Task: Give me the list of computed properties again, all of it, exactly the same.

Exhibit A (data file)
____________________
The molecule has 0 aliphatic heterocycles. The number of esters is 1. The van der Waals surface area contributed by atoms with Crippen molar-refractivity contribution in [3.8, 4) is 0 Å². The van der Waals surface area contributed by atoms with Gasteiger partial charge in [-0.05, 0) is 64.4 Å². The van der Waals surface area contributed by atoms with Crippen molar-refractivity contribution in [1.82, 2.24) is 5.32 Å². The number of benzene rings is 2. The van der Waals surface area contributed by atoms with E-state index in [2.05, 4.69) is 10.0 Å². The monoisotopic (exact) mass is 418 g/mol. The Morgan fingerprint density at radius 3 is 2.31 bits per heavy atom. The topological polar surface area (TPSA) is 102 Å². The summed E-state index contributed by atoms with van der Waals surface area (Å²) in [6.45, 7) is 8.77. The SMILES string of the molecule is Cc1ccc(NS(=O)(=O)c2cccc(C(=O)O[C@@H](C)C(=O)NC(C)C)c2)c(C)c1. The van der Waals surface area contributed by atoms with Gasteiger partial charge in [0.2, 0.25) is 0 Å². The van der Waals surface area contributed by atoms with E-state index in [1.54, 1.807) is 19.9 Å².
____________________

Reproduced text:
The molecule has 0 aliphatic heterocycles. The number of esters is 1. The van der Waals surface area contributed by atoms with Crippen molar-refractivity contribution in [3.8, 4) is 0 Å². The van der Waals surface area contributed by atoms with Gasteiger partial charge in [-0.05, 0) is 64.4 Å². The van der Waals surface area contributed by atoms with Crippen molar-refractivity contribution in [1.82, 2.24) is 5.32 Å². The number of benzene rings is 2. The van der Waals surface area contributed by atoms with E-state index in [2.05, 4.69) is 10.0 Å². The monoisotopic (exact) mass is 418 g/mol. The Morgan fingerprint density at radius 3 is 2.31 bits per heavy atom. The topological polar surface area (TPSA) is 102 Å². The summed E-state index contributed by atoms with van der Waals surface area (Å²) in [6.45, 7) is 8.77. The SMILES string of the molecule is Cc1ccc(NS(=O)(=O)c2cccc(C(=O)O[C@@H](C)C(=O)NC(C)C)c2)c(C)c1. The van der Waals surface area contributed by atoms with Gasteiger partial charge in [0.2, 0.25) is 0 Å². The van der Waals surface area contributed by atoms with E-state index in [1.54, 1.807) is 19.9 Å².